OMIA 000991-9685 : Androgen insensitivity syndrome (AIS) in Felis catus

In other species: dog , horse , pig , cattle

Possibly relevant human trait(s) and/or gene(s) (MIM number): 300068

Mendelian trait/disorder: yes

Mode of inheritance: X-linked

Considered a defect: yes

Key variant known: no

Cross-species summary: Previously known as Testicular Feminisation Syndrome. Following the recommendations on nomenclature for disorders of sexual development (DSD) proposed by Lee et al. (Pediatrics 2006;118;e488; DOI: 10.1542/peds.2006-0738), this disorder is now classified as a type of XY DSD. This is an abnormality of sexual development in which affected individuals have an XY chromosomal constitution, undescended testes and female secondary sexual characteristics (including female external genitalia). Also, instead of normally developed Mullerian duct derivatives (Fallopian tubes, uterus, cervix, and upper protion of the vagina), they have under-developed Wolffian duct derivatives (epididymis, vas deferens, and seminal vesicle). In all species so far investigated, the inheritance is X-linked recessive. In humans and mice, this disorder is known to be due to a deficiency of an androgen receptor encoded by a gene on the X chromosome. The presence of a Y chromosome induces the undifferentiated embryonic gonads to develop as testes, but, in the absence of androgen receptor, the androgens produced by the testes cannot exert any effect. The result is that the embryo follows the "default" path of development, which is female.

Species-specific description: Testicular feminization syndrome is a type of XY Disorder of Sexual Development (DSD) in which the androgen receptor is nonfunctional, causing complete androgen insensitivity syndrome (CAIS). Affected cats have a normal male karyotype (38,XY) and develop testes, but develop into phenotypic females that are sterile. It is an X-linked trait.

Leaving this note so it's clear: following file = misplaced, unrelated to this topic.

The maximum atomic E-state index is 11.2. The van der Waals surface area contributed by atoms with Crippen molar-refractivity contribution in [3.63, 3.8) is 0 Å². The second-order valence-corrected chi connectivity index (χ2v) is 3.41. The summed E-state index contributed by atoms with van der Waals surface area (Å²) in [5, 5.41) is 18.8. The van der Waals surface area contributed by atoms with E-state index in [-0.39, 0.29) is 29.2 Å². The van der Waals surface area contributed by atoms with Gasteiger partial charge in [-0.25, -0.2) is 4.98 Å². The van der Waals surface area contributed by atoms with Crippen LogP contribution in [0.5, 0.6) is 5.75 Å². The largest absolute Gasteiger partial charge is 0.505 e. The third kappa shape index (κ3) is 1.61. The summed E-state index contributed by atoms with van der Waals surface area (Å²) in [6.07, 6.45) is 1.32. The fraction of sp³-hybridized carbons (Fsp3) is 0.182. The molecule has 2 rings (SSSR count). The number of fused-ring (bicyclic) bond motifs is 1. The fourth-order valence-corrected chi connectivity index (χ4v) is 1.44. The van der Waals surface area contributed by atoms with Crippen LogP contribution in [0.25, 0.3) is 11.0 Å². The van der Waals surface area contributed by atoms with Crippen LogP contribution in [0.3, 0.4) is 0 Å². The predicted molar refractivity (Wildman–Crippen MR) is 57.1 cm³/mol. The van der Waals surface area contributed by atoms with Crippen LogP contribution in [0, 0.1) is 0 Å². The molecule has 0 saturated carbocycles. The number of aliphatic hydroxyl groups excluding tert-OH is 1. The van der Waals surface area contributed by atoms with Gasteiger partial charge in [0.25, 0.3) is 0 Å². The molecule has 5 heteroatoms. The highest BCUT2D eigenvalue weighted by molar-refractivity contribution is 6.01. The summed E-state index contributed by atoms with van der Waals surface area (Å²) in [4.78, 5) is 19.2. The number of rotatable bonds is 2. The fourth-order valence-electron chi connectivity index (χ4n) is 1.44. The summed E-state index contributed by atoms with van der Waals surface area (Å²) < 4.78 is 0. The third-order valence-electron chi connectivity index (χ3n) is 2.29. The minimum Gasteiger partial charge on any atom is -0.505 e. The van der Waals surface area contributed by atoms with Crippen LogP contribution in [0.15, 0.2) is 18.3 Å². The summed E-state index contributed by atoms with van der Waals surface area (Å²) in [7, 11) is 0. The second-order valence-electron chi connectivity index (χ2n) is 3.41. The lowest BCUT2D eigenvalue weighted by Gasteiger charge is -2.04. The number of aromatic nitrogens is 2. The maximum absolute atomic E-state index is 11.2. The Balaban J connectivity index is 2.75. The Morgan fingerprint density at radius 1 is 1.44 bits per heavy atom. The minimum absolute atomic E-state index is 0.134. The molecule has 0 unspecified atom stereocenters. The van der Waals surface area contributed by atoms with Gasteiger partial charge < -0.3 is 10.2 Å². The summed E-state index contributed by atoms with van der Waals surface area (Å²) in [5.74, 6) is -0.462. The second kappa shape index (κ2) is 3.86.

Edited by Vicki N. Meyers-Wallen, VMD, PhD, Dipl. ACT

Inheritance: As the AR is located on the X chromosome, XY males having one copy of the mutant AR are affected. Female carriers are heterozygous.

Mapping: FCX

Clinical features: Affected cats appear to be phenotypically normal females, but fail to exhibit estrous cycles at the age of puberty (primary anesrus). Affected cats have a male karyotype (38,XY) and undescended testes, but no other male or female reproductive organs are found internally (Meyers-Wallen et al., 1989).

Pathology: As the androgen receptor is nonfunctional, the testosterone signaling pathway is interrupted, which causes complete failure of androgen-dependent masculinization in the internal and external genitalia. Affected cats lack epididymides and vasa deferentia and develop labia, a clitoris and a blind-ending caudal vagina. As the testes produce Müllerian inhibiting substance as expected, the Müllerian duct system regresses normally, causing absence of the oviducts, uterus, and cranial vagina (Meyers-Wallen et al., 1989).

Prevalence: Rare

Control: Further breeding of the dam of the affected cat is not recommended.

Genetic testing: Cats can be tested for a qualitative or quantitative defect in the androgen receptor by testing androgen binding in genital fibroblasts (Meyers-Wallen et al., 1989).

Breed: Domestic Shorthair.

References


Note: the references are listed in reverse chronological order (from the most recent year to the earliest year), and alphabetically by first author within a year.
1993 Meyers-Wallen, V.N. :
Genetics of Sexual Differentiation and Anomalies in Dogs and Cats Journal of Reproduction and Fertility :441-452, 1993. Pubmed reference: 8229960.
1989 Lawhorn, B. :
Testicular Feminization in a Cat Journal of the American Veterinary Medical Association 195:1456, 1989. Pubmed reference: 2599922.
Meyers-Wallen, V.N., Wilson, J.D., Griffin, J.E., Fisher, S., Moorhead, P.H., Goldschmidt, M.H., Haskins, M.E., Patterson, D.F. :
Testicular feminization in a cat. J Am Vet Med Assoc 195:631-4, 1989. Pubmed reference: 2777713.

Edit History


  • Created by Frank Nicholas on 06 Sep 2005
  • Changed by Martha MaloneyHuss on 06 Sep 2011
  • Changed by Frank Nicholas on 07 Sep 2011